Buying fireworks? Georgia Senate wants sales to pay for trauma care

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Buying fireworks? Georgia Senate wants sales to pay for trauma care

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Shane Kent of St. Augustine, Fla., opened two shops in metro Atlanta last year after the state legalized the sale of fireworks. MATT KEMPNER / AJC

ELECTION 2016: Amendment 4

Official ballot wording: Shall the Constitution of Georgia be amended so as to provide that the proceeds of excise taxes on the sale of fireworks or consumer fireworks be dedicated to the funding of trauma care, firefighter equipping and training, and local public safety purposes?

What it means: Would dedicate an existing 5 percent sales tax on fireworks toward the state’s trauma care network, training and equipment for Georgia firefighters, and local governments’ public safety efforts.

The sale of fireworks would be used to help fund trauma care in Georgia, according to two measures passed Wednesday by the state Senate.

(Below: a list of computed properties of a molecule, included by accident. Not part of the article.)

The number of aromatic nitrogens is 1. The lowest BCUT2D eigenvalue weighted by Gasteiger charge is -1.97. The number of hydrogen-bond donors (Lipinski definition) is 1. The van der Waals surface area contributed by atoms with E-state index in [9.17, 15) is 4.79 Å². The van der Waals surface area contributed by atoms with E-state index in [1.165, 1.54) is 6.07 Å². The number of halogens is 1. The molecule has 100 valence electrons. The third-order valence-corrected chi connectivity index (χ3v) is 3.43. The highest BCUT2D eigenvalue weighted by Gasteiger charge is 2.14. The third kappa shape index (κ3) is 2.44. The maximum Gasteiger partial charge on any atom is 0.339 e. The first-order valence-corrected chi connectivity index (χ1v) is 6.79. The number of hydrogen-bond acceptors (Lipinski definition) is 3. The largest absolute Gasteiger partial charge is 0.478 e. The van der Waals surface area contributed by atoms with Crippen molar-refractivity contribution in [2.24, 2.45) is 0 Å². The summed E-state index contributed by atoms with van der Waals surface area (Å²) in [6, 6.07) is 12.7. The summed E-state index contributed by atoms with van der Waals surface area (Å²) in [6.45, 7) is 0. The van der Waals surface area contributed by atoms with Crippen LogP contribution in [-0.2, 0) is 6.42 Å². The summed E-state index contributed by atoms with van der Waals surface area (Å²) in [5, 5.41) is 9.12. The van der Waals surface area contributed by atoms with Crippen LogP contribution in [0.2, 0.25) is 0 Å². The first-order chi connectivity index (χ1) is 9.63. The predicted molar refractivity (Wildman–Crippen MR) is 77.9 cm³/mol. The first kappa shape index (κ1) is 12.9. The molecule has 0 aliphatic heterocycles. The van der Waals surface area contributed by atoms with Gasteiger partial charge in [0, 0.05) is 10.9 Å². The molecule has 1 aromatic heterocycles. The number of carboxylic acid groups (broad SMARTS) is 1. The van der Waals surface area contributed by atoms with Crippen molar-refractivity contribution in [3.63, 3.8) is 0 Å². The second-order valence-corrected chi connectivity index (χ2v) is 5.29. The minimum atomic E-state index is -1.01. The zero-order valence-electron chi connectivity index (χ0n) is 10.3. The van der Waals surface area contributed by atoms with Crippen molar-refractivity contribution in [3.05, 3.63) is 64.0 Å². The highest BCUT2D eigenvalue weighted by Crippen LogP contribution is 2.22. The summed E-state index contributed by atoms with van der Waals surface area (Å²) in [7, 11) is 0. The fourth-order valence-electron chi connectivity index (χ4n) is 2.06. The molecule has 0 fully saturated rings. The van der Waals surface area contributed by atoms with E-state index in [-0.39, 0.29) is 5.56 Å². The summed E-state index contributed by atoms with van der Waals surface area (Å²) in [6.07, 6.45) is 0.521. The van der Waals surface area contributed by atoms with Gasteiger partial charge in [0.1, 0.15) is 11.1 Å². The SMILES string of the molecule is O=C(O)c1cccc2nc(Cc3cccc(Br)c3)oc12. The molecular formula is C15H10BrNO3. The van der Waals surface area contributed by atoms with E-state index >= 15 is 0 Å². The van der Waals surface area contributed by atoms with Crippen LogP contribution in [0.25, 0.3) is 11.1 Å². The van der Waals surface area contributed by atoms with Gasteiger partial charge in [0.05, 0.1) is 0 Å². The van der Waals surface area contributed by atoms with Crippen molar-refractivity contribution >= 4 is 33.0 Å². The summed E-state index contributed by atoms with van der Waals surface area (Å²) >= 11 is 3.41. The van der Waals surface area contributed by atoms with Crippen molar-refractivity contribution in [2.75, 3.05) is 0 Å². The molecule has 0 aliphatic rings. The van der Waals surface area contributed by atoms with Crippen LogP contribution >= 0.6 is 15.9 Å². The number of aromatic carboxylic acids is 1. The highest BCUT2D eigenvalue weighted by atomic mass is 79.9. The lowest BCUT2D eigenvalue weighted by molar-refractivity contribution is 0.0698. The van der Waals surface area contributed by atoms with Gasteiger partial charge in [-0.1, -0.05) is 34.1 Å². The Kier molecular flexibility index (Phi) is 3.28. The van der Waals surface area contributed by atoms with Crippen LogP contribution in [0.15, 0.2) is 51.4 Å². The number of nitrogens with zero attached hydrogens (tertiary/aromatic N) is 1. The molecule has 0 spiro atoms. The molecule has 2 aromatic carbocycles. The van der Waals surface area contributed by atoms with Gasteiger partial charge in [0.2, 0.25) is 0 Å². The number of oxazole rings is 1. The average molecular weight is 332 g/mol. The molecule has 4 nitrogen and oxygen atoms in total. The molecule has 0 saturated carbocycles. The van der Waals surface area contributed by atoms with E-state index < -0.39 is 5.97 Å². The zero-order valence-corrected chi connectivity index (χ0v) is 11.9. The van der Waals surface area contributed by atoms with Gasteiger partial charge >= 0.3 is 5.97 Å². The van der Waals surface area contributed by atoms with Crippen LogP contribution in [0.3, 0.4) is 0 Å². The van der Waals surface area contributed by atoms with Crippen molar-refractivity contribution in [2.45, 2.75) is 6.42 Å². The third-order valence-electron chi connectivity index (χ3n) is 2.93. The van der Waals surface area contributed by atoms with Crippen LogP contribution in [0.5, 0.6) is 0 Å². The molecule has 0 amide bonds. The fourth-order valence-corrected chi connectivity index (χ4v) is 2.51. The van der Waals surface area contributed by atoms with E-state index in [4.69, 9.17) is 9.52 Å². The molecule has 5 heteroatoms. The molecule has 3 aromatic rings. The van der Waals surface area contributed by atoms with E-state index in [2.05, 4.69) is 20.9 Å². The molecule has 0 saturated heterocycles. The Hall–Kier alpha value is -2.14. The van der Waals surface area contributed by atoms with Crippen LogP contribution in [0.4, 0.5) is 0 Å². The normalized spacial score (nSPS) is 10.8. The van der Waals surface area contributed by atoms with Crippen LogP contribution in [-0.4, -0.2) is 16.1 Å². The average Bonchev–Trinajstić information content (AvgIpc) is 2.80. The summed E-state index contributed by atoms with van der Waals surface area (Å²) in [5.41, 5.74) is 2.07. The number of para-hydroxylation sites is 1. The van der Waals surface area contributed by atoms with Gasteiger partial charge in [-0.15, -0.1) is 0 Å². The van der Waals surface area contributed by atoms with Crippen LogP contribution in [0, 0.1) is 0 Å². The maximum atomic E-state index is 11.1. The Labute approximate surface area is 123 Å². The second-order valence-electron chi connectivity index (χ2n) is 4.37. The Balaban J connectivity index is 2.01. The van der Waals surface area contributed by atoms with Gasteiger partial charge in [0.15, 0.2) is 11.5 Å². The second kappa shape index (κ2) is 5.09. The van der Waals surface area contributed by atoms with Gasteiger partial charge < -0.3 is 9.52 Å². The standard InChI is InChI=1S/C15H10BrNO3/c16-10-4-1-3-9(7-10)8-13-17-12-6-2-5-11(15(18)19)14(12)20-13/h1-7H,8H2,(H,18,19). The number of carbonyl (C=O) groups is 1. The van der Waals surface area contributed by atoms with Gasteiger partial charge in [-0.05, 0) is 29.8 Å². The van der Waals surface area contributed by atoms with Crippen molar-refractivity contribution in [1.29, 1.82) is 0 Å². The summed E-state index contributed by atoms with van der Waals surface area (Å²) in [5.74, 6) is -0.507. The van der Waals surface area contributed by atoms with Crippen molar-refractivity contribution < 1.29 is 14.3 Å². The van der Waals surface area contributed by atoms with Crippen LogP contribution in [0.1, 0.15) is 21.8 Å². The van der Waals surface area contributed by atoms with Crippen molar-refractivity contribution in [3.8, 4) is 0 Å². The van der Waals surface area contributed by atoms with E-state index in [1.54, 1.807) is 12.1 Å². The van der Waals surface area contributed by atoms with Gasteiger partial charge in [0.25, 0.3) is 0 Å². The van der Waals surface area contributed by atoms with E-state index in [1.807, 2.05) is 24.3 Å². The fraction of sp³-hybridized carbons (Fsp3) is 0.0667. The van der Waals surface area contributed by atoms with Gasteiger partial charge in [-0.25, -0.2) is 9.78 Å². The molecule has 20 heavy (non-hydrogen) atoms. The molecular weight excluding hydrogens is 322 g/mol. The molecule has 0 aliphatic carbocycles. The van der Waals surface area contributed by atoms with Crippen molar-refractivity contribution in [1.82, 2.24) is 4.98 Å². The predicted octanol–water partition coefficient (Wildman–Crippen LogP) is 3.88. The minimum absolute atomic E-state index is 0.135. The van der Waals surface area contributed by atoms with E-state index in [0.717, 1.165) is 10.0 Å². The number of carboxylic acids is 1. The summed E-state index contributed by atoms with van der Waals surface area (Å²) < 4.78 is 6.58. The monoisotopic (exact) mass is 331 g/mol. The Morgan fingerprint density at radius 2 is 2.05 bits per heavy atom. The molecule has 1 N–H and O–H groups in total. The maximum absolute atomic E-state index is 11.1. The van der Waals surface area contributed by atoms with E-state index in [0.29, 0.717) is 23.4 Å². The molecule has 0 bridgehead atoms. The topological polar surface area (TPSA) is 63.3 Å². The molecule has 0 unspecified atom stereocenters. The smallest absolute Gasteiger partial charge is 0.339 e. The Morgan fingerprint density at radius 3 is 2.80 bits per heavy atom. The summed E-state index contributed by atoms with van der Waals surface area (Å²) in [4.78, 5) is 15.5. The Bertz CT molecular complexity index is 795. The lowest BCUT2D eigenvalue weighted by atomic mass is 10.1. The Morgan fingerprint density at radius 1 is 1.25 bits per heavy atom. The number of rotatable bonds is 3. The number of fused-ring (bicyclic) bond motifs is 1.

Senate Bill 350 would dedicate an existing 5 percent sales tax on fireworks to go toward the state’s trauma care network, training and equipment for Georgia firefighters, and local governments where the fireworks are sold to be used for public safety purposes. It now goes to the state House for consideration.

Senate Resolution 558 proposes to add that requirement to the state Constitution, essentially guaranteeing a revenue source for trauma care across the state if voters approve the idea in November. The bipartisan measure won a two-thirds majority in the Senate for approval but, because it proposes to change the Constitution, it must do the same in the House before it could be placed on the ballot.

Senate Rules Chairman Jeff Mullis, R-Chickamauga, sponsored both measures and has long backed the idea of using fireworks sales to boost funding toward trauma care and firefighter services.

Georgia for the first time last year legalized the sale of fireworks, although some changes are in the works to those rules. A separate measure that has not yet received a vote, Senate Bill 369, would put more limits on when and where Georgians could ignite fireworks because some residents got a little too enthusiastic last year and local officials complained.

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